Open Access

Microbiota biodiversity in inflammatory bowel disease

Italian Journal of Pediatrics201440:32

https://doi.org/10.1186/1824-7288-40-32

Received: 1 December 2013

Accepted: 26 March 2014

Published: 31 March 2014

Abstract

Gut microbiota plays a significant role in human health and energy balance, and provides protection against disease states. An altered balance between microbiota and its host (dysbiosis) would appear to contribute to the development of Inflammatory Bowel Disease (IBD), Crohn’s Disease (CD) and Ulcerative Colitis (UC). CD and UC are chronic inflammatory diseases of the gastrointestinal tes.

Keywords

DysbiosisEubiosisInflammatory bowel diseaseCrohn’s diseaseUlcerative colitis

Introduction

The human gut is sterile at birth but immediately after and during infancy, it is colonized by numerous types of microorganisms with temporal and inter-individual variations, which can be influenced by environmental factors [1].

The adult human intestinal microbiota contains around 1014 bacterial cells and up to an estimated 1,000 different bacterial species [2], resident at any time in the gastrointestinal tract. Bacterial numbers range from very low levels in the stomach to high levels of luminal contents in the human colon. There are four predominant species: Firmicutes, Bacteroides, Proteobacteria and Actinobacteria. The most abundant bacteria phyla found in the healthy human large intestine are Gram-negative Bacteroidetes and Gram-positive low-GC Firmicutes [3].

The gut microbiota performs a number of critical roles in the adult: metabolism of dietary components and cholesterol, enterohepatic cycling of bile acids, vitamin synthesis, intestinal motility, immune system modulation [4].

Preserving eubiosis is important for maintaining the integrity of the intestinal epithelium [5] and contributing to antimicrobial defenses. Intestinal epithelial cells (IECs) provide a physical barrier between luminal microbes and underlying intestinal tissues to control defense and tolerance [6]. IECs express pattern recognition receptors, they can recognize microbial pathogen-associated molecular patterns and respond to intestinal microbes through secretion of cytokines and antimicrobial proteins. Furthermore they can up-regulate surface molecules [7]. The presence of IgA reduces intestinal proinflammatory signals and drives diversity in gut microbiota [8]. A defective antibacterial, genetically driven barrier allows translocation and regulation of the microbiota. Commensal bacteria can have an anti-inflammatory effect on the developing immune system; for example, in the neonatal period T helper type 2 response is predominant [9]. Host–microbe interaction is a two-way dialogue; in healthy conditions, balanced mechanisms regulate the host’s immunological tolerance to continuous stimulus of resident gut microbiota and their metabolic end products. Human nutritional components and dietary patterns cleary impact microbial composition and function of intestine. Long- term differences in diet seem to affect gut microbiota, as digestion of diet with fiber and plants component, without demonstrated role in the pathogenesis of IBD [10].

Dysbiosis in IBD: cause or effect of the disease?

Dysbiosis is defined as an abnormal ratio of beneficial and aggressive bacterial species. A more recent study suggests that it is a key characteristic of IBD, although it remains unclear whether dysbiosis is a cause or a consequence of the mucosal inflammation [11].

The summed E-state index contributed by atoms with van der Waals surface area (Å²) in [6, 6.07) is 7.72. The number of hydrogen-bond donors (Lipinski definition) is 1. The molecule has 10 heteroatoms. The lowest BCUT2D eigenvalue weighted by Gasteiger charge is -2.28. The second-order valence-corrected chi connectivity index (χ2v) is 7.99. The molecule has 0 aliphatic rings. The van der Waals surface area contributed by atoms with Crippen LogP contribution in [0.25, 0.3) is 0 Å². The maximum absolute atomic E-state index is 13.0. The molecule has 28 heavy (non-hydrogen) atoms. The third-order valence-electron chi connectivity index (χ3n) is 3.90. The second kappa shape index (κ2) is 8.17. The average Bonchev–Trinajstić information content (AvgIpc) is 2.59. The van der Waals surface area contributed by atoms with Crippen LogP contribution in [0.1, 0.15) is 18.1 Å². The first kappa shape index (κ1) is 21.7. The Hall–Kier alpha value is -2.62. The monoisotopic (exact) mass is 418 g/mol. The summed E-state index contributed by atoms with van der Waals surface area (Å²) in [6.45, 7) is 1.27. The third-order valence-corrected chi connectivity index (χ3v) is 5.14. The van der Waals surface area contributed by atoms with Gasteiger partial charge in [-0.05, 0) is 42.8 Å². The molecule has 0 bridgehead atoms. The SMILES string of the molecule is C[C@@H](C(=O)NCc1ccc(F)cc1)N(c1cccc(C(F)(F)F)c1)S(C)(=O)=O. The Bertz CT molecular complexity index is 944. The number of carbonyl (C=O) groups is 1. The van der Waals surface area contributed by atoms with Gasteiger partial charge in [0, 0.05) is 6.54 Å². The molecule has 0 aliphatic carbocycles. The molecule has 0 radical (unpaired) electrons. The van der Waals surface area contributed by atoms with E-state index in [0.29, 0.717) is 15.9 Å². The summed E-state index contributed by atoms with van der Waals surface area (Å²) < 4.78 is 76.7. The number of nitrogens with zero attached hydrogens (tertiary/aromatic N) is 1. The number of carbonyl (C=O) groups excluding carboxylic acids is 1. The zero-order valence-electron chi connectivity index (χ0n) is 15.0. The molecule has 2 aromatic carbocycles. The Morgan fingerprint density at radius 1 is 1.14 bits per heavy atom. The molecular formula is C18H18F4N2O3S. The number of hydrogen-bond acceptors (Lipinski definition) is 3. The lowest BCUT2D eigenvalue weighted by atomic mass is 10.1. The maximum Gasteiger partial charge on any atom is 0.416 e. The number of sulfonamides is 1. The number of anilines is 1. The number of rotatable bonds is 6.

Recent metagenomic studies have analyzed microbial compositions in IBD, suggesting that not only is the quantity of commensal bacteria reduced but also the quality and composition of the microbiota are altered with reduction of Firmicutes and Bacteroidetes. It has been reported that in IBD patients compared to healthy controls there is an abnormal colonization of the ileal mucosa by Adherent/Invasive E. coli (AIEC) [12] and reduced ileal mucosal concentrations of Faecalibacterium prausnitzii, member of Clostridium subsets IV. This condition can be respectively associated to severity of ileal disease and predictive of high risk for early reactivation of ileal Crohn’s disease [13]. Recently, a molecular subset of Bacteroides fragilis, termed enterotoxigenic B. fragilis has been identified in abnormal concentrations in patients with active IBD [14].

There is also a different microbiota composition between inflamed and non-inflamed mucosa [10] with loss of tolerance and defectiveness in the production or function of anti-bacterial peptides, such as defensins by Paneth cells. It has been demonstrated that alpha-defensin production is reduced in ileal CD [15], while antibacterial peptide expression is reduced in colonic CD [16]. These alterations cause loss of tolerance to commensal flora, and to amplification and maintenance of inflammatory response to intestinal pathogens. In trying to establish a pathogenic role of dysbiosis in IBD, microbial imbalance may be a trigger for a range of mechanisms determining low intraluminal levels of butyrate, down-regulation of epithelial tight junction protein expression and at least increased epithelial permeability. Epithelial barrier dysfunction brings about increased bacterial translocation through the lamina propria, which is worsened by decreased luminal IgA and defensin concentrations (Figure 1) [17]. Killing of bacteria reaching the lamina propria, through the “leaky” epithelium, is also impaired by a genetically predisposed defective macrophage phagocytosis. Ineffective bacterial clearance leads to excessive TLR stimulation, secretion of pro-inflammatory cytokines and activation of innate and T-cell mediated immune responses. This disrupted mechanism of tolerance in epithelial cells may recognize dysbiosis as a primum movens of induction of intestinal inflammation by commensal bacteria and pathogens.
Figure 1

Dysbiosis and intestinal inflammation.